This article investigates an alternative to information structure-driven analyses for word order phenomena (specifically, middle field scrambling) in German in a formal, generative syntactic framework. The paper rejects analyses that attempt to explain scrambling by a cartographic array of functional heads (such as topic phrases, (anti-)focus phrases, etc.). Cartographic proposals, the article demonstrates, do not represent attested word orders correctly empirically, and furthermore cannot truly explain the facts, for principled reasons. In their stead, the paper proposes to consider scrambling the joint result of both syntactic movement operations (which implement scopal and binding readings, as well as genericity effects) and spellout operations (which decide word order properties by prosodic factors, wherever it is underdetermined by syntax and semantics). To achieve this aim, the article proposes a 'subtractive' architecture that relates syntactic, semantic and prosodic word order factors to each other, and makes both recourse to formal trigger features and a rigid hierarchy of functional heads unnecessary. To the degree that this new architecture proves preferable to older cartographic assumptions, it argues for a shift away from a 35-year tradition of generative scrambling research, and offers a new outlook on the German data (as well as comparable phenomena in other languages).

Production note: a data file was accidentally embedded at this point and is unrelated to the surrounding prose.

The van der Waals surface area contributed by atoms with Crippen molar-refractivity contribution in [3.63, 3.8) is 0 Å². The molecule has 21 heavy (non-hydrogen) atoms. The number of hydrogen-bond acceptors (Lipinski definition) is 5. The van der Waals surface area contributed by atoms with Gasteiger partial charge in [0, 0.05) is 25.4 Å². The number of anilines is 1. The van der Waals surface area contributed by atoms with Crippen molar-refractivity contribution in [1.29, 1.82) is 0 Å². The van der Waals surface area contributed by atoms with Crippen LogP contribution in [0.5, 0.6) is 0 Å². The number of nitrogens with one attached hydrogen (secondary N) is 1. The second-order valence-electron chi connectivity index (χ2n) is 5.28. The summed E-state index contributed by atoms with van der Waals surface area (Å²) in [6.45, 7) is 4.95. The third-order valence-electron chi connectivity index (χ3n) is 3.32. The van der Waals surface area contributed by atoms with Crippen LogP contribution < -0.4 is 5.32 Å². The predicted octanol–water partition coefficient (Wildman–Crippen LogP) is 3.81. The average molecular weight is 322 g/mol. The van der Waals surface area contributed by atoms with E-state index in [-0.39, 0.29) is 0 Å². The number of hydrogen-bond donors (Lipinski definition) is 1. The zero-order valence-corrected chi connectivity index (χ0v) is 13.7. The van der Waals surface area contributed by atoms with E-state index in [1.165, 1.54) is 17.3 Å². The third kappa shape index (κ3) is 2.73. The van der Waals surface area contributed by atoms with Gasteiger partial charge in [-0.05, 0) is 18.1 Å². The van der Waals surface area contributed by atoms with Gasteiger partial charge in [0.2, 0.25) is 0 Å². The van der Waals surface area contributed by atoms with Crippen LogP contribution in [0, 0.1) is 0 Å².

Proceedings of the 33rd West Coast Conference on Formal Linguistics
edited by Kyeong-min Kim, Pocholo Umbal, Trevor Block, Queenie Chan, Tanie Cheng, Kelli Finney, Mara Katz, Sophie Nickel-Thompson, and Lisa Shorten
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